This method uses the Developer Tools pane in Chrome and is a much cleaner approach to view the source code. HTML is easier to read here thanks to the additional formatting and the ability to collapse elements you aren’t interested in seeing.

Open Chrome and head to the page you want to inspect; then press Ctrl + Shift + i. A docked pane will open alongside the webpage you’re viewing.

How to view the html source in google chrome

Click on the little gray arrow next to an element to expand it even further.

How to view the html source in google chrome

If you don’t want to see the full page’s code by default, but instead inspect a specific element in the HTML, right-click that space on the page, then click “Inspect.”

How to view the html source in google chrome

When the pane opens this time, it goes directly to the portion of code that contains that element you clicked.

How to view the html source in google chrome

If you want to change the dock position, you can move it to the bottom, left, right, or even undock it into a separate window. Click the menu icon (three dots), then choose either undock into a separate window, dock to the left, dock to the bottom, or dock to the right, respectively.

How to view the html source in google chrome

That’s all there is to it. When you finish looking at the code, either close the View Source tab or click the ‘X’ in the Developer Tools pane to return to your webpage.

If you are a programmer or just a tech enthusiast, you must have wanted to see the code that makes up a website. Earlier, this feature was restricted to just the developers, who received the HTML source code from the parent company directly, but today, this feature is available to everyone, thanks to Google Chrome.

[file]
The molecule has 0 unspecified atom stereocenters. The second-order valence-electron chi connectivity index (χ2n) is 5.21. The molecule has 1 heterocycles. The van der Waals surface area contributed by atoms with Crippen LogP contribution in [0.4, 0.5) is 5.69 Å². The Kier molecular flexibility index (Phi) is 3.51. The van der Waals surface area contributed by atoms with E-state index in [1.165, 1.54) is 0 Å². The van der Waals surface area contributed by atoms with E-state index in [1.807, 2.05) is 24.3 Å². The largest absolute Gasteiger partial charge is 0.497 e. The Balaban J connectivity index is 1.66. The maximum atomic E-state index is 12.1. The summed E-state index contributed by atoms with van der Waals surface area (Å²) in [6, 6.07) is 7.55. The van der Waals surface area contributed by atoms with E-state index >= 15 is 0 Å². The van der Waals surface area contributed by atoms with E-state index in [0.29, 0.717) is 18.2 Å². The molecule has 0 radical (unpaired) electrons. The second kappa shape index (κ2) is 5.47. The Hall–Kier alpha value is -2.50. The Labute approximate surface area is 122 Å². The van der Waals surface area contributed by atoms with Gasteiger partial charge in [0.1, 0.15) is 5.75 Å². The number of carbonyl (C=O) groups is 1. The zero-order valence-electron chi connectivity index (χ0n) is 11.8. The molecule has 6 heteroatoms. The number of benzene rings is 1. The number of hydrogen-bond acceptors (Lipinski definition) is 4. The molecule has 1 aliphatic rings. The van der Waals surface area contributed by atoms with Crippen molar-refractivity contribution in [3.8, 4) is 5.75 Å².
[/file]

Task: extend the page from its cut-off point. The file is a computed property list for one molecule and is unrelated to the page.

The Google Chrome browser is filled to the brim with features and functionalities, that we may not even know, exist. One such feature is the ‘Page Source’ feature. This allows you to browse to the web page you need, and view its source code directly. If you are a programmer, you can even debug the source code of your own web page if needed.

In this tutorial, we will show you how to view the HTML source in Google Chrome.

Table of Contents

Open the Google Chrome browser on your PC/Laptop.

How to view the html source in google chrome

Browse to the web page you want to view the HTML source.

How to view the html source in google chrome

Right-Click anywhere on the web page to reveal a drop-down menu.
Click on the ‘View Page Source’ option from the menu.

How to view the html source in google chrome

You will now see the HTML source code of the web page you are currently browsing. Once this is on screen, you can go through it to see how the web page works, or if you are a developer, you can even debug any errors that you may be experiencing with the web page.